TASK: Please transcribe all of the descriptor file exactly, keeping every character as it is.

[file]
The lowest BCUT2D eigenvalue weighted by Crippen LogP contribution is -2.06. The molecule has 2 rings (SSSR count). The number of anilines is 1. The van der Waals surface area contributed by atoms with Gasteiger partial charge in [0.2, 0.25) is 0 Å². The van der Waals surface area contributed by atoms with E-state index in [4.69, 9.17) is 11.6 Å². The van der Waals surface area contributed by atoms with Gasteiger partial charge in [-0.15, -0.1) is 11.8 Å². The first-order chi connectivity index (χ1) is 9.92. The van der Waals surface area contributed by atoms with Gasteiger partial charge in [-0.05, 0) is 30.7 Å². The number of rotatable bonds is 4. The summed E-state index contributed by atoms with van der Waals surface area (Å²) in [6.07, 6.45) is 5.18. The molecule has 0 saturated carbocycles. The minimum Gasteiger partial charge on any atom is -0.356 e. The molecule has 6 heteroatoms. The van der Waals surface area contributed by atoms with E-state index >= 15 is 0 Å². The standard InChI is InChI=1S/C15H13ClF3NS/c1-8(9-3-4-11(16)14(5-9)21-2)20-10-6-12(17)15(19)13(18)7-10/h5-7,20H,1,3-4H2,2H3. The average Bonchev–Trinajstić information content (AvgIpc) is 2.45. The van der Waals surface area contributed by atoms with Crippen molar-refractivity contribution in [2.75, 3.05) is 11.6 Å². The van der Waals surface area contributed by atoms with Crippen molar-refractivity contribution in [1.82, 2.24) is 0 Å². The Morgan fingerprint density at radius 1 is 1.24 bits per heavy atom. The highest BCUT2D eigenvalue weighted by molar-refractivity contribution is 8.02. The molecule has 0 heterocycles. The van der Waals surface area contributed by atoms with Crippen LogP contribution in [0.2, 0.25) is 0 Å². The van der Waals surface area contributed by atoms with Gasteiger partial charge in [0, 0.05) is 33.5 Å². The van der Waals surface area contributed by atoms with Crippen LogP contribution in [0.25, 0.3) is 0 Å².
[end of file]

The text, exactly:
The lowest BCUT2D eigenvalue weighted by Crippen LogP contribution is -2.06. The molecule has 2 rings (SSSR count). The number of anilines is 1. The van der Waals surface area contributed by atoms with Gasteiger partial charge in [0.2, 0.25) is 0 Å². The van der Waals surface area contributed by atoms with E-state index in [4.69, 9.17) is 11.6 Å². The van der Waals surface area contributed by atoms with Gasteiger partial charge in [-0.15, -0.1) is 11.8 Å². The first-order chi connectivity index (χ1) is 9.92. The van der Waals surface area contributed by atoms with Gasteiger partial charge in [-0.05, 0) is 30.7 Å². The number of rotatable bonds is 4. The summed E-state index contributed by atoms with van der Waals surface area (Å²) in [6.07, 6.45) is 5.18. The molecule has 0 saturated carbocycles. The minimum Gasteiger partial charge on any atom is -0.356 e. The molecule has 6 heteroatoms. The van der Waals surface area contributed by atoms with E-state index >= 15 is 0 Å². The standard InChI is InChI=1S/C15H13ClF3NS/c1-8(9-3-4-11(16)14(5-9)21-2)20-10-6-12(17)15(19)13(18)7-10/h5-7,20H,1,3-4H2,2H3. The average Bonchev–Trinajstić information content (AvgIpc) is 2.45. The van der Waals surface area contributed by atoms with Crippen molar-refractivity contribution in [2.75, 3.05) is 11.6 Å². The van der Waals surface area contributed by atoms with Crippen molar-refractivity contribution in [1.82, 2.24) is 0 Å². The Morgan fingerprint density at radius 1 is 1.24 bits per heavy atom. The highest BCUT2D eigenvalue weighted by molar-refractivity contribution is 8.02. The molecule has 0 heterocycles. The van der Waals surface area contributed by atoms with Crippen LogP contribution in [0.2, 0.25) is 0 Å². The van der Waals surface area contributed by atoms with Gasteiger partial charge in [0, 0.05) is 33.5 Å². The van der Waals surface area contributed by atoms with Crippen LogP contribution in [0.25, 0.3) is 0 Å².